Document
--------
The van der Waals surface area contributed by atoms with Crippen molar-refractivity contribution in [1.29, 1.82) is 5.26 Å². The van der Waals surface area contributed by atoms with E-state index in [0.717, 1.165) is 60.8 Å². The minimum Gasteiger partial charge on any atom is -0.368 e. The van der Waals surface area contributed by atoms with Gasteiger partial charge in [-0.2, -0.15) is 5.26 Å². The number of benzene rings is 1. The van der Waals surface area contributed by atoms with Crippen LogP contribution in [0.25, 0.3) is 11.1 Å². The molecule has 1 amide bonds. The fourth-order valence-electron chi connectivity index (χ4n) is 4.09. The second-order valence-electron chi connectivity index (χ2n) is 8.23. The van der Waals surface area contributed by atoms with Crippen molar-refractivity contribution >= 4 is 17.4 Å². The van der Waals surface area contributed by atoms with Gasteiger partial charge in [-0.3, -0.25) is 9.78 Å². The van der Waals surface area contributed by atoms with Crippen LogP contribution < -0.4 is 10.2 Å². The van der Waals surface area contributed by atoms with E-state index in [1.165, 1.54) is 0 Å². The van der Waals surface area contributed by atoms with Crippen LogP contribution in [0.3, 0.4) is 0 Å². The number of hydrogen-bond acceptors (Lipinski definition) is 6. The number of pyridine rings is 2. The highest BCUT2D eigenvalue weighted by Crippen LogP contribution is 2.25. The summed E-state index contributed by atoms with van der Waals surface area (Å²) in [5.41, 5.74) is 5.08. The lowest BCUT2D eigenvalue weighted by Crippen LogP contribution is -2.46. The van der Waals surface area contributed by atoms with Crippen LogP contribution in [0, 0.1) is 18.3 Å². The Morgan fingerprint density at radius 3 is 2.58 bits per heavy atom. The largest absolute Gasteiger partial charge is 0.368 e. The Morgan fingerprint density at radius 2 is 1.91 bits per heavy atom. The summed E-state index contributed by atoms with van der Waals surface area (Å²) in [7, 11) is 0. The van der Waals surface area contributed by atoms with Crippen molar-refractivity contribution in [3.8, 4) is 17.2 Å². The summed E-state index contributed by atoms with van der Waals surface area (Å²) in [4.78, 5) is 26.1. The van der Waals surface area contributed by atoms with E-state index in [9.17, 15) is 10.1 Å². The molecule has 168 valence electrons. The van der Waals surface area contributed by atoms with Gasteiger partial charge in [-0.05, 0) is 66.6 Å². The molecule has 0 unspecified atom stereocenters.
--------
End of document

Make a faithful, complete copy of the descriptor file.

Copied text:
The van der Waals surface area contributed by atoms with Crippen molar-refractivity contribution in [1.29, 1.82) is 5.26 Å². The van der Waals surface area contributed by atoms with E-state index in [0.717, 1.165) is 60.8 Å². The minimum Gasteiger partial charge on any atom is -0.368 e. The van der Waals surface area contributed by atoms with Gasteiger partial charge in [-0.2, -0.15) is 5.26 Å². The number of benzene rings is 1. The van der Waals surface area contributed by atoms with Crippen LogP contribution in [0.25, 0.3) is 11.1 Å². The molecule has 1 amide bonds. The fourth-order valence-electron chi connectivity index (χ4n) is 4.09. The second-order valence-electron chi connectivity index (χ2n) is 8.23. The van der Waals surface area contributed by atoms with Crippen molar-refractivity contribution >= 4 is 17.4 Å². The van der Waals surface area contributed by atoms with Gasteiger partial charge in [-0.3, -0.25) is 9.78 Å². The van der Waals surface area contributed by atoms with Crippen LogP contribution < -0.4 is 10.2 Å². The van der Waals surface area contributed by atoms with E-state index in [1.165, 1.54) is 0 Å². The van der Waals surface area contributed by atoms with Crippen LogP contribution in [0.3, 0.4) is 0 Å². The number of hydrogen-bond acceptors (Lipinski definition) is 6. The number of pyridine rings is 2. The highest BCUT2D eigenvalue weighted by Crippen LogP contribution is 2.25. The summed E-state index contributed by atoms with van der Waals surface area (Å²) in [5.41, 5.74) is 5.08. The lowest BCUT2D eigenvalue weighted by Crippen LogP contribution is -2.46. The van der Waals surface area contributed by atoms with Crippen LogP contribution in [0, 0.1) is 18.3 Å². The Morgan fingerprint density at radius 3 is 2.58 bits per heavy atom. The largest absolute Gasteiger partial charge is 0.368 e. The Morgan fingerprint density at radius 2 is 1.91 bits per heavy atom. The summed E-state index contributed by atoms with van der Waals surface area (Å²) in [7, 11) is 0. The van der Waals surface area contributed by atoms with Crippen molar-refractivity contribution in [3.8, 4) is 17.2 Å². The summed E-state index contributed by atoms with van der Waals surface area (Å²) in [4.78, 5) is 26.1. The van der Waals surface area contributed by atoms with E-state index in [9.17, 15) is 10.1 Å². The molecule has 168 valence electrons. The van der Waals surface area contributed by atoms with Gasteiger partial charge in [-0.05, 0) is 66.6 Å². The molecule has 0 unspecified atom stereocenters.